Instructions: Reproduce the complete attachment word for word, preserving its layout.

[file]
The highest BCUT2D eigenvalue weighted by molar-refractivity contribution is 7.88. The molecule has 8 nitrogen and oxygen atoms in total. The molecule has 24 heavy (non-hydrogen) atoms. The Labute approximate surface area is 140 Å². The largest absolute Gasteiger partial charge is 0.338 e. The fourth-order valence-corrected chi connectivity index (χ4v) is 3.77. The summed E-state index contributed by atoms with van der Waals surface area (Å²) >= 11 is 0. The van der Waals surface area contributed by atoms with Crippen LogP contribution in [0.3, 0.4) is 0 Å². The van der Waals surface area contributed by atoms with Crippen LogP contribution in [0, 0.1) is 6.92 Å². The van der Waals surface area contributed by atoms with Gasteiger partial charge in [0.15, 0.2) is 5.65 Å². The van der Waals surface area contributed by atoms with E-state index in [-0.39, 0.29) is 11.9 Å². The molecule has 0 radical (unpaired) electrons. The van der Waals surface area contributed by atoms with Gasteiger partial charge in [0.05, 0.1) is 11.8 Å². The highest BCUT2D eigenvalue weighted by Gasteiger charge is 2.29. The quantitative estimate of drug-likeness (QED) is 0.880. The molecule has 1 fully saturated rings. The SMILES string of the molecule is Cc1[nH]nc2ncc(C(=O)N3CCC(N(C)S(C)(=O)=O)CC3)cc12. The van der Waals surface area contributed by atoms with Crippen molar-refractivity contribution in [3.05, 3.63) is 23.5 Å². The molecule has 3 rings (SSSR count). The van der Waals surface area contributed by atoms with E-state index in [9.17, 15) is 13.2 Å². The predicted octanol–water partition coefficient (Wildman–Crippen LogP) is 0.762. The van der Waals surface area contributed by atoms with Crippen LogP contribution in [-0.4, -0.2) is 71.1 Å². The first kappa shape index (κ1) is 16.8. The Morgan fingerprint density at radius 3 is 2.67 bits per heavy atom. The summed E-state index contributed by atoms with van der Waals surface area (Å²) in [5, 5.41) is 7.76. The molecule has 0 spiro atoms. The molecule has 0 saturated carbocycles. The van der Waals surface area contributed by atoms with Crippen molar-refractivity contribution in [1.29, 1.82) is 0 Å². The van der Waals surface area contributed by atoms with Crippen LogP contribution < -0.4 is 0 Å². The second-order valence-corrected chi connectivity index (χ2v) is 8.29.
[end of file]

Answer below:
The highest BCUT2D eigenvalue weighted by molar-refractivity contribution is 7.88. The molecule has 8 nitrogen and oxygen atoms in total. The molecule has 24 heavy (non-hydrogen) atoms. The Labute approximate surface area is 140 Å². The largest absolute Gasteiger partial charge is 0.338 e. The fourth-order valence-corrected chi connectivity index (χ4v) is 3.77. The summed E-state index contributed by atoms with van der Waals surface area (Å²) >= 11 is 0. The van der Waals surface area contributed by atoms with Crippen LogP contribution in [0.3, 0.4) is 0 Å². The van der Waals surface area contributed by atoms with Crippen LogP contribution in [0, 0.1) is 6.92 Å². The van der Waals surface area contributed by atoms with Gasteiger partial charge in [0.15, 0.2) is 5.65 Å². The van der Waals surface area contributed by atoms with E-state index in [-0.39, 0.29) is 11.9 Å². The molecule has 0 radical (unpaired) electrons. The van der Waals surface area contributed by atoms with Gasteiger partial charge in [0.05, 0.1) is 11.8 Å². The highest BCUT2D eigenvalue weighted by Gasteiger charge is 2.29. The quantitative estimate of drug-likeness (QED) is 0.880. The molecule has 1 fully saturated rings. The SMILES string of the molecule is Cc1[nH]nc2ncc(C(=O)N3CCC(N(C)S(C)(=O)=O)CC3)cc12. The van der Waals surface area contributed by atoms with Crippen molar-refractivity contribution in [3.05, 3.63) is 23.5 Å². The molecule has 3 rings (SSSR count). The van der Waals surface area contributed by atoms with E-state index in [9.17, 15) is 13.2 Å². The predicted octanol–water partition coefficient (Wildman–Crippen LogP) is 0.762. The van der Waals surface area contributed by atoms with Crippen LogP contribution in [-0.4, -0.2) is 71.1 Å². The first kappa shape index (κ1) is 16.8. The Morgan fingerprint density at radius 3 is 2.67 bits per heavy atom. The summed E-state index contributed by atoms with van der Waals surface area (Å²) in [5, 5.41) is 7.76. The molecule has 0 spiro atoms. The molecule has 0 saturated carbocycles. The van der Waals surface area contributed by atoms with Crippen molar-refractivity contribution in [1.29, 1.82) is 0 Å². The van der Waals surface area contributed by atoms with Crippen LogP contribution < -0.4 is 0 Å². The second-order valence-corrected chi connectivity index (χ2v) is 8.29.